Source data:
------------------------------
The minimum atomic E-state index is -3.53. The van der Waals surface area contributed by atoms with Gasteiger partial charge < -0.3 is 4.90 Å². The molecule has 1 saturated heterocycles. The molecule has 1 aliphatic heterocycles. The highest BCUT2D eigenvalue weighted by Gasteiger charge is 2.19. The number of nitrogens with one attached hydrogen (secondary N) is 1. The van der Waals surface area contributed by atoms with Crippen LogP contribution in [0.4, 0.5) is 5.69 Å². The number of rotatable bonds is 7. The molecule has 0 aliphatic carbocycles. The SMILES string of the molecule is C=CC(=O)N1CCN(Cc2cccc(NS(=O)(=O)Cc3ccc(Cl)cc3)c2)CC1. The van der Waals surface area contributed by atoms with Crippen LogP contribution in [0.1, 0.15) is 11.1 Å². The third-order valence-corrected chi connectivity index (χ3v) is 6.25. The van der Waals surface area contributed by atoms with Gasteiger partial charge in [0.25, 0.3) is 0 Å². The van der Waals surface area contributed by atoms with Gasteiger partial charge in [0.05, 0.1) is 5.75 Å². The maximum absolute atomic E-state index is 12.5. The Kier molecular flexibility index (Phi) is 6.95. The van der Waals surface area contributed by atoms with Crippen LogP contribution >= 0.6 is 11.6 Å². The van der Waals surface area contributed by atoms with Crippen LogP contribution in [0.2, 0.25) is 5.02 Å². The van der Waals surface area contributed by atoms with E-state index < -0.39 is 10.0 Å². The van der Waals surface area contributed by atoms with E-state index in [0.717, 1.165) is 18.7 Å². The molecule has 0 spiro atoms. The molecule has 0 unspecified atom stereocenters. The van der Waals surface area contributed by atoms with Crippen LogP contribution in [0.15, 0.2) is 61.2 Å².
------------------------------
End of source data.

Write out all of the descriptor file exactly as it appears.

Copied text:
The minimum atomic E-state index is -3.53. The van der Waals surface area contributed by atoms with Gasteiger partial charge < -0.3 is 4.90 Å². The molecule has 1 saturated heterocycles. The molecule has 1 aliphatic heterocycles. The highest BCUT2D eigenvalue weighted by Gasteiger charge is 2.19. The number of nitrogens with one attached hydrogen (secondary N) is 1. The van der Waals surface area contributed by atoms with Crippen LogP contribution in [0.4, 0.5) is 5.69 Å². The number of rotatable bonds is 7. The molecule has 0 aliphatic carbocycles. The SMILES string of the molecule is C=CC(=O)N1CCN(Cc2cccc(NS(=O)(=O)Cc3ccc(Cl)cc3)c2)CC1. The van der Waals surface area contributed by atoms with Crippen LogP contribution in [0.1, 0.15) is 11.1 Å². The third-order valence-corrected chi connectivity index (χ3v) is 6.25. The van der Waals surface area contributed by atoms with Gasteiger partial charge in [0.25, 0.3) is 0 Å². The van der Waals surface area contributed by atoms with Gasteiger partial charge in [0.05, 0.1) is 5.75 Å². The maximum absolute atomic E-state index is 12.5. The Kier molecular flexibility index (Phi) is 6.95. The van der Waals surface area contributed by atoms with Crippen LogP contribution >= 0.6 is 11.6 Å². The van der Waals surface area contributed by atoms with Crippen LogP contribution in [0.2, 0.25) is 5.02 Å². The van der Waals surface area contributed by atoms with E-state index < -0.39 is 10.0 Å². The van der Waals surface area contributed by atoms with E-state index in [0.717, 1.165) is 18.7 Å². The molecule has 0 spiro atoms. The molecule has 0 unspecified atom stereocenters. The van der Waals surface area contributed by atoms with Crippen LogP contribution in [0.15, 0.2) is 61.2 Å².